[2 June 2003]
John Mellencamp‘s new Trouble No More grew out of Mellencamp’s increasing interest in American folk and blues and the point of it may be, besides to chronicle his own discoveries, to encourage his audience to look into the music as well. Mellencamp is smarter and has more respect than to try and project himself as being in the same league as the musicians he highlights and the songs he selects won’t present much of a revelation to people already well-steeped in the history of American music; Mellencamp mostly touches on big names (Memphis Minnie, Robert Johnson, Woody Guthrie, Willie Dixon) and he doesn’t claim to be trying to unearth any lost masters. When taken in this respect, I think that the album makes more sense and is more of a success. So while his takes on Hoagy Carmichael’s “Baltimore Oriole” and Dickie Doo’s (aka Gerry Granahan) “Teardrops Will Fall” (also done by Ry Cooder on the similarly-themed Into the Purple Valley) may not be completely necessary, they may send a listener out to search into the history and influence of Tin Pan Alley, and where’s the harm in that? Similarly, by including Son House’s “Death Letter”, he may push a listener further back than The Complete Recordings of Robert Johnson.
Mellencamp’s voice has never been cool, and even though cool isn’t the most important ingredient to good blues singing it is an ingredient nonetheless. There’s a kind of hard won gruffness, a cut the crap chip on the shoulder that informs much of his singing and even though he gives it his all on the disc’s opening songs, Robert Johnson’s “Stones in My Passway” and Son House’s “Death Letter,” part of the problem is you can hear how hard he’s trying. The songs do feature some really nice playing by guitarists Andy York and Mike Wanchic. Mellencamp’s voice works better when it inhabits the character of the prisoner-for-life on Memphis Minnie’s “Joliet Bound” (“Some got 6 months / Some got one solid year / Take a look at me baby, I got a lifetime here”) and on the disc’s more upbeat numbers, “Diamond Joe”, “Johnny Hart”, and “Teardrops Will Fall” (here worked into a “Cherry Bomb”-style mid-tempo rocker.)
The band’s playing and arrangements are first-rate throughout. Still, there’s a kind of iron fist feeling that rules over a lot of Mellencamp’s music; it’s not that it doesn’t swing, because a lot of it really does, it’s just that there’s very little that feels informal or off-the-cuff. Normally that doesn’t really matter, it’s just another element to the music, but with this particular collection of songs, particularly on the disc’s first half, some can begin to feel a little choked. Compare Mellencamp’s style to the breezy, brash way that Uncle Tupelo could blow through a song by the Carter Family or the Louvin Brothers and you’ll get a feel for what I’m talking about. The tempos here are too controlled, too steady. Not to criticize the band for playing well, it’s just that there’s never that moment where you feel like the train could run right off the tracks. In recent memory, both the O’ Brother Where Art Thou soundtrack and the Mermaid Avenue albums were more successful with their remakes and updates. Trouble No More is good but it’s never really all that exciting.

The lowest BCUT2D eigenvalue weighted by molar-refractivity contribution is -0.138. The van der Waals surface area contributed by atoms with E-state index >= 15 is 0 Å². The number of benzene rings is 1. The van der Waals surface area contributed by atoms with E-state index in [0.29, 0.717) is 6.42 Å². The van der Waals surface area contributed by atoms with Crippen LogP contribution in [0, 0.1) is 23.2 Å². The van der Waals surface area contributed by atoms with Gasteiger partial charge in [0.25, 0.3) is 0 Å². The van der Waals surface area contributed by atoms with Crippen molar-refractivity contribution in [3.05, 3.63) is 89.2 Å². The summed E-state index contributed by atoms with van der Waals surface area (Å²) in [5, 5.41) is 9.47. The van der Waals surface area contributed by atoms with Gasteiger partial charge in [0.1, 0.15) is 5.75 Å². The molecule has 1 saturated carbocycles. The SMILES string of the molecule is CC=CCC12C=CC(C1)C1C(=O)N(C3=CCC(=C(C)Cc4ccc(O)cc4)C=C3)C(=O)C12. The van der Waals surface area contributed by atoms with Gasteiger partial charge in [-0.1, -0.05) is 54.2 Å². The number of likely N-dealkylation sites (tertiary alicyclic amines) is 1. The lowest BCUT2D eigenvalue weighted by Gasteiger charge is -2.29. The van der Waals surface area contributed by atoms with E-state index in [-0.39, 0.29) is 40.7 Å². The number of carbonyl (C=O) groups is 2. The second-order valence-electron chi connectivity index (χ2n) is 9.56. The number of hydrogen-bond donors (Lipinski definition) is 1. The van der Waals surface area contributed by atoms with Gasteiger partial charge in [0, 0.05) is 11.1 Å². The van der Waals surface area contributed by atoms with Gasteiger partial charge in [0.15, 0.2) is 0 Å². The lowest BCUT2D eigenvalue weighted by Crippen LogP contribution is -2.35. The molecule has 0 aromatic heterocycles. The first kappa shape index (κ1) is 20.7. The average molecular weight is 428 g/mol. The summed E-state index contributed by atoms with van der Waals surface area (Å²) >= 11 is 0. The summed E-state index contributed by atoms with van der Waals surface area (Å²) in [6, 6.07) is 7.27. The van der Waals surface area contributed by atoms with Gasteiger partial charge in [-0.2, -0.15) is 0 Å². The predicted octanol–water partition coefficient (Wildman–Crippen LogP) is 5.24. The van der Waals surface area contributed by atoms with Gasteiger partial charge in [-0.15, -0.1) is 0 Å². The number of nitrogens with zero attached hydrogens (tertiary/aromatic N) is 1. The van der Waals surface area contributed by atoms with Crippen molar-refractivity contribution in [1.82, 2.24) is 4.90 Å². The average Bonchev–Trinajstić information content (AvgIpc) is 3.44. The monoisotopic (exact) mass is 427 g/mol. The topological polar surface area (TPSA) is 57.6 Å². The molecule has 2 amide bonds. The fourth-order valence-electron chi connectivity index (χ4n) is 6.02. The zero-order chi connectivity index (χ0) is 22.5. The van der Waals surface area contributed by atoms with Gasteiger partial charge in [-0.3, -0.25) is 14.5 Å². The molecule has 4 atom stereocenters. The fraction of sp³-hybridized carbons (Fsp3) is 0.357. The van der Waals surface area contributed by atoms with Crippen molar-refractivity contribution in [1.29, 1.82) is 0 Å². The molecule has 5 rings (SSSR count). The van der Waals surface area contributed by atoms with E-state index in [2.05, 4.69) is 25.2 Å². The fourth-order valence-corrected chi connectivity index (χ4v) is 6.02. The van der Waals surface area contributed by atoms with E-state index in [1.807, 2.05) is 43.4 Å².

The songs that make-up the second half feel less restrained; most are without drum set, which may help free things up a little. The two songs that close the disc, “John the Revelator” and “To Washington”, are the most successful at finding a compromise between traditional arrangements and a modern setting. The slurred guitar dipped in vibrato of “John the Revelator” gives the song a stomping, doomsday feel. “To Washington” is the song that will bring most people to this disc and it’s the album’s standout piece; the whole rest of the album leads up to it. It’s another traditional but Mellencamp updates it with a new set of lyrics. With its overly simplified politics (eight years under Bill Clinton may not have produced an overt war but that doesn’t make them peaceful) and outsider-looking-in perspective, the track is direct and plainspoken. Mellencamp shows off a been-there-done-that wisdom in his protest. Anger may kick open the door to change, but it often leads to more of the same. He seems to know that in the long run, calmer, smarter heads will prevail, no matter how bleak the present may look. Fleshed out with exactly the right amount of instrumentation the song pops off the disc. Like a lot of really memorable roots music, it’s part journalism and part stumping. It’s the payoff for all the time and research that Mellencamp put into learning about American roots music. He proves that he was paying close attention in his studies and manages to channel what he learned into a song that sits comfortably in with those that inspired it. It represents a step forward in his writing as well. While not groundbreaking, Trouble No More is another progression in Mellencamp’s struggle to keep growing and manages to pass onto his audience some of what he’s picked-up along the way.